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Grand Trunk R. R. Co., 56 Me. 60; 96 Am. Dec. 435; Fairfax v. New York Cent. etc. R. R. Co., 73 N. Y. 167; 29 Am. Rep. 119; Toledo etc. R. R. Co. v. Tapp, 6 Ind. App. 304.

It was a question of fact in this case whether or not appellee was guilty of a violation of its implied undertaking or contract to send the baggage on the same train with appellant; in other words, whether or not appellee was guilty of negligence in not taking proper steps to have the baggage carried by the train on which appellant traveled, and to have it so carried throughout the whole length of the journey; or whether the failure to have the baggage transferred to the baggage-car of the limited express train at Pittsburg was in any way the 664 fault of the appellant. We think that the court erred in not submitting this question of fact to the jury, and in directing a verdict for the defendant without permitting the jury to pass upon such question.

If appellant's trunk had been transferred at Pittsburg to the baggage-car attached to the limited express train from Chicago, as was done with the sleeping-car in which appellant was traveling, the trunk would have passed through the place of danger before the flood occurred, and would not have been destroyed or lost by reason of the flood. If the appellee was guilty of negligence in failing to put the trunk upon the right train—upon the train where its implied contract with appellant required it to put the trunk-it was guilty of negligence which brought the trunk in direct contact with the force known as an act of God. "If the superior force would have produced the same damage, whether the defendant had been negligent or not, his negligence is not deemed the cause of the injury": Shearman and Redfield on Neg. ligence, 4th ed., sec. 39. But here it cannot be said, that the flood would have caused the loss if the trunk had been transferred to the limited express train at Pittsburg.

It is said, however, that the contract of transportation was made at Cincinnati, Ohio; that such a contract and the liabilities of the parties under it are governed by the law of the place where the contract was made; that the contract to transport appellant's trunk, having been made in Ohio, must be governed by the law of Ohio; that by the law of that state, loss of goods in the possession of a common carrier occurring by reason of an act of God, even though such loss would not have been met with but for unnecessary delay on the part of the carrier, relieves the carrier of liability for the loss; and that the case of Daniels v. Ballentine, 23 Ohio St. 532, 13 Am. Rep. 264, which was in

AL. ST. RP., VOL. LII.-22


troduced in evidence, shows what the law of Ohio is upon this subject. If the doctrine of lex loci contractus is applicable to this case, and if the case referred to is the 555 law of Ohio, we do not think that the contention set up can be maintained, because the doctrine of Daniels v. Ballentine, 23 Ohio St. 532, 13 Am. Rep. 264, is not applicable here.

In that case, the action was brought to recover the value of a barge, which defendants contracted to tow by means of a steam tug from Bay City, Michigan, to Buffalo, New York, and which was lost in a storm on Lake Erie. It appears that, after the voyage was begun, the defendants delayed on the route three days, and then began the voyage again, and, while on such delayed voyage, the barge and tug were overtaken by the storm and lost. The court expressly states that the defendants in that case were not common carriers, and that, although they had such control of the barge as was necessary to enable them to move it, yet the plaintiffs had possession of it, “and for most purposes it remained in their custody and care.” The case, however, presents an instance of mere delay without other negligence. If, in the case at bar, the trunk had been placed upon the right train, and that train had been delayed on the way, and, by reason of such delay, had come in contact with the flood, then perhaps there would be a resemblance between this case and the Ohio case. But here the delay did not result simply from a halting, or stoppage, in the movement of a train which was carrying the trunk in pursuance of the contract of carriage, but it resulted from negligence in failing to keep an implied contract to carry the trunk upon a particular train, and in violating that contract by carrying the trunk upon a different train from the one agreed upon, that is, upon the assumption that the facts would show no excuse for not keeping the contract. It is like a deviation from the usual course by the master of a vessel, during which a cargo is injured by a storm at sea; in such case, the deviation is regarded as a sufficiently proximate cause of the loss to entitle the freighter to recover, as it brings the vessel in contact with the storm, in itself the act of God: Davis v. Garrett, 6 Bing. 556.716; 19 Eng. Com. L. 212. Here was a deviation from the contract by the use of one agency of transportation not agreed upon, instead of the use of another agency of transportation which was agreed upon, thereby bringing the property in transit in contact with the flood, in itself the act of God. In Davis v. Garrett, 6 Bing. 718, it was urged that there was no natural or necessary connection between the wrong of the master in taking the barge out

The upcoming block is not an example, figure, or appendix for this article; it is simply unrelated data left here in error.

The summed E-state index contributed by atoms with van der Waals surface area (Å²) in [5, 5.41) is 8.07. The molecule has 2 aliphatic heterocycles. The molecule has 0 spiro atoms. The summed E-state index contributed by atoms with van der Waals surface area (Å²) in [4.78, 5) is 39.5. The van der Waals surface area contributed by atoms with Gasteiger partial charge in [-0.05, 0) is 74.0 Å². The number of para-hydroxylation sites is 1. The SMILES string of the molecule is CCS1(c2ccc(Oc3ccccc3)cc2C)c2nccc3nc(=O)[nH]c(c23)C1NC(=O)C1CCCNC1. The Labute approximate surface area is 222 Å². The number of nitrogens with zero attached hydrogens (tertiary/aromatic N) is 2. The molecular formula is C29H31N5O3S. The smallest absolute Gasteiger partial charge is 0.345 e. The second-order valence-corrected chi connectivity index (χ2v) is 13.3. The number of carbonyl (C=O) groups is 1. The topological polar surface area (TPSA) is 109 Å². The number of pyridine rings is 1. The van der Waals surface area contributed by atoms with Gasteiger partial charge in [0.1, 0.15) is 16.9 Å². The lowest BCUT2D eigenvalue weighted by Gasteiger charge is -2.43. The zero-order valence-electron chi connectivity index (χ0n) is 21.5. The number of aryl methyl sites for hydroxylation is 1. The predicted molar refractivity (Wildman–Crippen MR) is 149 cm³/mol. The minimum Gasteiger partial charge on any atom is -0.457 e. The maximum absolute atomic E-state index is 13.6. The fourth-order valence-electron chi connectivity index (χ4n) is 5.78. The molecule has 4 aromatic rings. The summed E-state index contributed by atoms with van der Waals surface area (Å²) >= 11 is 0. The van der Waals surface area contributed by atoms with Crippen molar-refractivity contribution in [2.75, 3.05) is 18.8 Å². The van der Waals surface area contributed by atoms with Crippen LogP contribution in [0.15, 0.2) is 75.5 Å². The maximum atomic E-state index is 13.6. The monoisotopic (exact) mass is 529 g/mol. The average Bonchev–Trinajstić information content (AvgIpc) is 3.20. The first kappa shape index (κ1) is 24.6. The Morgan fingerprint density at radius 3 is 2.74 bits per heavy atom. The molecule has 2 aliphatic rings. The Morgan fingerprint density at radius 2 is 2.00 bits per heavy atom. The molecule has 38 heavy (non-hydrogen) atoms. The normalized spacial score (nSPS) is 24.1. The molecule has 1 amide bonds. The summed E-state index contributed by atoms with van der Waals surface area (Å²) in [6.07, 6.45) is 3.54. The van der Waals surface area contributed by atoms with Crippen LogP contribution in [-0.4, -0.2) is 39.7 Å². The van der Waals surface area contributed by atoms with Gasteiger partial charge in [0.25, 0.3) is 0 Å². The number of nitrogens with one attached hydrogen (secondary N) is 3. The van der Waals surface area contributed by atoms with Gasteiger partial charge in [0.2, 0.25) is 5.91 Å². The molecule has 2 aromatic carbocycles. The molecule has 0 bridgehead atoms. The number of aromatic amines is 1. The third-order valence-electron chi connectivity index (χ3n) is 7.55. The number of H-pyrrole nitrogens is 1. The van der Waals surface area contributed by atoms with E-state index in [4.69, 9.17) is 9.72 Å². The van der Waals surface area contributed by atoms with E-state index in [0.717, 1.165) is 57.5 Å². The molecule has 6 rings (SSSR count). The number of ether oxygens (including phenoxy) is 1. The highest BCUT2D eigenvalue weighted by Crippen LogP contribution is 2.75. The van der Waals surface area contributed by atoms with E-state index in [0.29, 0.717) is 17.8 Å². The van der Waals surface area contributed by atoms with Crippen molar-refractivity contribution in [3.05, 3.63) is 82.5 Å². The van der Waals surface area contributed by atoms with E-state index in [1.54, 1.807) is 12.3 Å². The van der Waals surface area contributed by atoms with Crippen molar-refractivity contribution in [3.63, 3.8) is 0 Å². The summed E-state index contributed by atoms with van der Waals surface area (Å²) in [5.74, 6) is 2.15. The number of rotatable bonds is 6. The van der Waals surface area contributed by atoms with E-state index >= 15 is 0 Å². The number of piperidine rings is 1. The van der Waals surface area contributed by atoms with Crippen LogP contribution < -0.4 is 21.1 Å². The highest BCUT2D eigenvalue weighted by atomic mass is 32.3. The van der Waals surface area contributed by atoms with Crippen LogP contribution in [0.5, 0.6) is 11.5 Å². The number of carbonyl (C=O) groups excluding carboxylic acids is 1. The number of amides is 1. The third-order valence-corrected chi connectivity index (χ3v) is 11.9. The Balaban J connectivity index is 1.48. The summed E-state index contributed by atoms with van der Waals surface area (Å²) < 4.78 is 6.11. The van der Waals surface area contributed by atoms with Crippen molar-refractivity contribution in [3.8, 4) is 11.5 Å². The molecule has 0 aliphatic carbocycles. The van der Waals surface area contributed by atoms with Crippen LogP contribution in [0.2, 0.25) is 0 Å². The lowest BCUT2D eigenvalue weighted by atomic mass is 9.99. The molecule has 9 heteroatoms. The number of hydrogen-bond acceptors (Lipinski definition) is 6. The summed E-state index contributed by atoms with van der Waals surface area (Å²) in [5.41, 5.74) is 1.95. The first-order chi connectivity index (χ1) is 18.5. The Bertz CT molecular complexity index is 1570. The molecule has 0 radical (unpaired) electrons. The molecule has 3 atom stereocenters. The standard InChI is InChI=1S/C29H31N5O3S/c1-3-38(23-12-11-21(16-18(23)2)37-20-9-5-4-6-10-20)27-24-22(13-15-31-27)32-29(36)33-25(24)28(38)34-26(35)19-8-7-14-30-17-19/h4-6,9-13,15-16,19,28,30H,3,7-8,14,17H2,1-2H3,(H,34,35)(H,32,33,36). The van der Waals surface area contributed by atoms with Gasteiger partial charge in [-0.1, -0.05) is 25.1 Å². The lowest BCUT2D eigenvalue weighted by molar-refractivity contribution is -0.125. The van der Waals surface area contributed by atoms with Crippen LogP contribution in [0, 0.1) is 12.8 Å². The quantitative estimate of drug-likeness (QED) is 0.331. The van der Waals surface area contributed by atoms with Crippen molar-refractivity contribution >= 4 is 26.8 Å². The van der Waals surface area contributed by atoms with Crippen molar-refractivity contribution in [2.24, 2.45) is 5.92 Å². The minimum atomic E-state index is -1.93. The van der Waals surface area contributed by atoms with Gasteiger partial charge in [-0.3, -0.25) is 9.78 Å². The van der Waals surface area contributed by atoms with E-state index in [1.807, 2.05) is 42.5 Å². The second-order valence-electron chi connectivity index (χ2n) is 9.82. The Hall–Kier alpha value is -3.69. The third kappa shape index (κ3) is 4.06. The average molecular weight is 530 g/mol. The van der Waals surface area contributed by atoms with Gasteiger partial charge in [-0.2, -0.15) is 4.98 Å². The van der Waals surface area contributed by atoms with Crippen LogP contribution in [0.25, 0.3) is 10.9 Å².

of its proper course and the loss itself, "for that the same loss might have been occasioned by the very same tempest if the barge had proceeded in her direct course," but the court held the objection untenable, and Tindal, C. J., there said: “The same answer might be attempted to an action against a defendant who had, by mistake, forwarded a parcel by the wrong conveyance, and a loss had thereby ensued; and yet the defendant in that case would undoubtedly be liable."